Schmidt spoke with AI Podcast host Noah Kravitz about how RoadBotics is working with over 160 governments across the world to collect and analyze video data to improve preventative maintenance.
Key Points From This Episode:
- Using smartphones placed against car windshields, RoadBotics collects and analyzes video data to assign each road a score, which local governments can use to inform infrastructure decisions.
- RoadBotics protects privacy by blurring people, cars and other sensitive data so only roads are analyzed.
- Early this year, RoadBotics will be release an app so anyone can use smartphones to collect data and submit to their neural network to help improve analysis.
“The sooner you can detect [surface distresses], the sooner you can put a cheaper intervention in now that really just saves the life of the road.” — Benjamin Schmidt [5:00]
“RoadBotics was founded at exactly the right moment with the right tech, the right hardware. So we’re now in this sweet spot where we can actually deploy a solution” — Benjamin Schmidt [6:46]
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The post AI’s Mild Ride: RoadBotics Puts AI on Pothole Patrol appeared first on The Official NVIDIA Blog.
I’m a student currently trying to create a DL model that is able to identify a fox in an image. The initial plan was to have a robot detect a fox and chase it. As a starting point, i’d want to just have a DL model that actually is able to identify a fox!
The biggest problem at the moment is gathering training data, does anyone have any advice where or how I can get many pictures of foxes to use for training? Would using videos and splitting it down into frames work? I initially wanted to use night vision footage as the device would work at night, is there any way to convert normal pictures to nightvision?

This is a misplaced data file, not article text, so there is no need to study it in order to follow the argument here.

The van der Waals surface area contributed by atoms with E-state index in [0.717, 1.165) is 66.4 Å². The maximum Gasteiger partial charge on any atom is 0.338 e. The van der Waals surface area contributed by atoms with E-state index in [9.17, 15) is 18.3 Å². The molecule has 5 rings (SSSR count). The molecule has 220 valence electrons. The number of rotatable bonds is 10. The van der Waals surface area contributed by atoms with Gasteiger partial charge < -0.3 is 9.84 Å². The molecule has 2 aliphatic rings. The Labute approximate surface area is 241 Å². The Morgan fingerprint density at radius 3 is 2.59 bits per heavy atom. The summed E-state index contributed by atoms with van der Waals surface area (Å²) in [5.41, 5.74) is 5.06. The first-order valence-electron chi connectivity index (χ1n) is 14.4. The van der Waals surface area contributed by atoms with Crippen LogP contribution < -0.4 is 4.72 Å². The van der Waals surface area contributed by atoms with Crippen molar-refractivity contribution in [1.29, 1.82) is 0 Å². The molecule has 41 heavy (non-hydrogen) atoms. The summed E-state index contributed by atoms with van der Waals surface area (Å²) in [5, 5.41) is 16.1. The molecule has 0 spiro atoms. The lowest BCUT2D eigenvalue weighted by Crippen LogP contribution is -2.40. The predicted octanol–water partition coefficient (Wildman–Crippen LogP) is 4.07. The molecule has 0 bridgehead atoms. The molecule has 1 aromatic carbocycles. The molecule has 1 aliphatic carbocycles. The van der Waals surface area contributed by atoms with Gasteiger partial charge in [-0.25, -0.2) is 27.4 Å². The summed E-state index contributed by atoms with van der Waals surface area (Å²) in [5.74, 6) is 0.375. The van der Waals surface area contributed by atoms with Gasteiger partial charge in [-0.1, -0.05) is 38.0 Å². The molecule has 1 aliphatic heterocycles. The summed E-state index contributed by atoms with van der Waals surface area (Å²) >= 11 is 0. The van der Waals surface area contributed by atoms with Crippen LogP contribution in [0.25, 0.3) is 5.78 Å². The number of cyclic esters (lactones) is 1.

Any advice would be appreciated, thanks 🙂
Let’s say we want to translate between two sequences that share the same vocabulary.
We assume that the vocabulary is: V = [A,B,C,D,E,F,G]
We have this parallel data:
Source: [A B C C , A F G]
Target: [E B C C, E F G]
This was just an example
It we want to represent any sequence. We can use a vector that contains the counts of each element from the vocabulary.
So A B C C = [1,1,2,0,0,0,0]
A F G = [1,0,0,0,0,1,1]
E B C C = [0,1,2,0,1,0,0]
E F G = [0,0,0,0,1,1,1]
As we said that A B C C = E B C C and A F G = E F G, then their vectors must be the same to some extent. Like we can have something like this:
A B C C = E B C C = [1,1,2,0,1,0,0]
The first idea was to train a seq2seq model and try to extract the encoder mapping representation of the sequence. But it looks that the encoder encode just the source sequence representation not the mapping.
Is there any algorithms that can perform this task?
I am developing an image to text conversion system using EAST text detector and pytesseract.
For tilted text portions in the image, I have found out the tilt angle and start point of the text bound and used the following code to rotate the image through the given angle about a given pivot point.
def rotateImage(img, angle, pivot): padX =[img.shape- pivot, pivot] padY =[img.shape- pivot, pivot] imgP =np.pad(img, [padX,padY], ‘constant’) imgR =scipy.ndimage.rotate(imgP, angle, reshape=False) return imgR[padY: -padY, padX : -padX]
the angle and pivot are given as int values but even then at time im getting a typeerror saying pad_width must be of integral type
what is the problem here and how to solve it